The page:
1. Approach?
  2. Install the Broadcom firmware drivers
  3. Listing all active bluetooth adapters
  4. Disabling the specific adapter

This all started because my Bluetooth mouse was lagging and the pointer skipping!

Say you have a crappy built-in BT adapter, with a very old BT version (2.0, for example), and you pop in a new wifi card with combined Wifi-6 and BT 4.0 LE, such as the AzureWave AW-CB160 with the BroadCom BCM94360HMB chipset. Wi-Fi ac at 1300Mbps was working out of the box, but Bluetooth 4.0 was nowhere to be found.

Opening up the T420 to change the Wifi Card Opening up the T420 to change anything is a breeze. Right to repair FTW!

Ubuntu Linux will automatically use the first adapter it detects, so your shiny new adapter will be ignored, and the system keeps using the other, older and weaker one.

Approach?

I figured out that I needed reliable way to permanently disable a specific adapter (on boot!) in Ubuntu Linux when you have more than one. Many solutions online will tell you to use /etc/rc.local, to add udev rules, or to mess around with bluetoothd’s main.conf. I also tried adding hciconfig down commands to /etc/rc.local… nothing worked for me.

Oh, and blacklisting the driver only works if you have different manufacturers in your adapters. If they are both BroadCom, like my case… when you blacklist the driver, both adapters are disabled. Not good.

Install the Broadcom firmware drivers

Go to Software -> Additional drivers and activate the Broadcom STA drivers (some say that they are junk, but hey, they work for me!)

Activate Broadcom drivers

Listing all active bluetooth adapters

Check it out. Run:

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hciconfig -a

You will see something like this:

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hci0:	Type: Primary  Bus: USB
	BD Address: XXXXXXXXXXXX  ACL MTU: 1021:8  SCO MTU: 64:1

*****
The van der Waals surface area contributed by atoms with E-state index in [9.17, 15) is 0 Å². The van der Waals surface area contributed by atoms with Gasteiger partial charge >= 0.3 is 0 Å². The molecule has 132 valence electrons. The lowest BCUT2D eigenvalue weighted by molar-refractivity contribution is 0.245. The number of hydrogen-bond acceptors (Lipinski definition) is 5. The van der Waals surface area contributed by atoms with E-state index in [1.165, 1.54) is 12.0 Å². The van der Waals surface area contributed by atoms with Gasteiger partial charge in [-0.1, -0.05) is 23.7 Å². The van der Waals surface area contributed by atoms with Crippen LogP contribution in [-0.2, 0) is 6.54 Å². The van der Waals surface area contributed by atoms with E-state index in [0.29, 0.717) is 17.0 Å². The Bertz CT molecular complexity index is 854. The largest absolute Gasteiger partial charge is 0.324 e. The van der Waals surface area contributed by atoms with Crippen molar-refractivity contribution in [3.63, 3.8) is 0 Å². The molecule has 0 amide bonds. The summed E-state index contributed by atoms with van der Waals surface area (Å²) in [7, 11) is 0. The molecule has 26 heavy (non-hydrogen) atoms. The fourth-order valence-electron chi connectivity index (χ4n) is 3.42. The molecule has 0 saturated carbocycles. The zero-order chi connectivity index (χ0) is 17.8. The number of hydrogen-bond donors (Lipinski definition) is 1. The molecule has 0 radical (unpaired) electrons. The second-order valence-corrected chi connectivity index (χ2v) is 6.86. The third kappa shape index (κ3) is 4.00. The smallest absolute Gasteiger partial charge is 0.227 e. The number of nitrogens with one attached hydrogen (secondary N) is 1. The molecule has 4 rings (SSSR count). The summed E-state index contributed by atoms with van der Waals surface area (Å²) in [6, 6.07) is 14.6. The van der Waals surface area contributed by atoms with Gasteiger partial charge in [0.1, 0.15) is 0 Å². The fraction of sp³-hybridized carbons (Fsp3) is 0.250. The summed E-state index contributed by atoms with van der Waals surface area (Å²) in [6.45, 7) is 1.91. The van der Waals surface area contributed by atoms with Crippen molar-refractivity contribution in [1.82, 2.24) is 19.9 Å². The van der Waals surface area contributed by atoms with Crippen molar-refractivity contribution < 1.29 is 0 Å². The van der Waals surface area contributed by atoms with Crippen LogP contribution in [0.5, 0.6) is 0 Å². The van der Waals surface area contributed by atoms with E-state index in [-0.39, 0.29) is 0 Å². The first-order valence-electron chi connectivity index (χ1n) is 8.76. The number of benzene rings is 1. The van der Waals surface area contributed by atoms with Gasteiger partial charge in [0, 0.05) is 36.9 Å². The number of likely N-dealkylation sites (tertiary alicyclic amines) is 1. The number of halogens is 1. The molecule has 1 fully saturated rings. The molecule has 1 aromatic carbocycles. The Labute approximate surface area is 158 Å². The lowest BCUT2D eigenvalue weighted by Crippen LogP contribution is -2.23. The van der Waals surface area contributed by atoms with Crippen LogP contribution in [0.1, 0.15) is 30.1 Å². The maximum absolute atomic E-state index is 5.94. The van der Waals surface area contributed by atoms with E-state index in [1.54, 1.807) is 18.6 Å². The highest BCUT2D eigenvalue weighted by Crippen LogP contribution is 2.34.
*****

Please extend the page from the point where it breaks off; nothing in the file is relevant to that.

UP RUNNING PSCAN ISCAN
  #
  # (more stuff)
  HCI Version: 2.0 # <---- the supported version of bluetooth

hci1:	Type: Primary  Bus: USB
  	BD Address: XXXXXXXXXXXX  ACL MTU: 1021:8  SCO MTU: 64:1
  	UP RUNNING PSCAN ISCAN
    #
    # (more stuff)
    HCI Version: 4.0 # <---- the supported version of bluetooth

As you will see, you have two adapters, one using Bluetooth 2.0 and one using 4.0 LE or up. We need to disable the older one.

Disabling the specific adapter

After a lot of googling, here is what finally worked for me (credits):

  1. Create a file in /etc/init.d/disable_builtin_bluetooth
    • sudo vim /etc/init.d/disable_builtin_bluetooth
  2. Paste this
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    #!/bin/bash
    echo "Disabling hci0 bluetooth adapter"
    /usr/sbin/hciconfig hci0 down &
    
  3. Give it execution permissions
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    sudo chmod +x /etc/init.d/disable_builtin_bluetooth
    
  4. Run update-rc.d to wire all the symlinks needed for boot
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    update-rc.d nobluetooth start 26 2 3 4 5  .
    
  5. Reboot
  6. Run
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    hciconfig -a
    

    You should see only one adapter now, with Bluetooth version 4.0:

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hciconfig -a

hci0:	Type: Primary  Bus: USB # <-- It will now be hci0
  	BD Address: XXXXXXXXXXXX  ACL MTU: 1021:8  SCO MTU: 64:1
  	UP RUNNING PSCAN ISCAN
    #
    # (more stuff)
    HCI Version: 4.0 # <---- the supported version of bluetooth

Why is this important to me?

I had to get it running on my ancient but much loved Lenovo T420. Check out the specs of this Frankenstein of a laptop that I built over the years with some fancy goodies.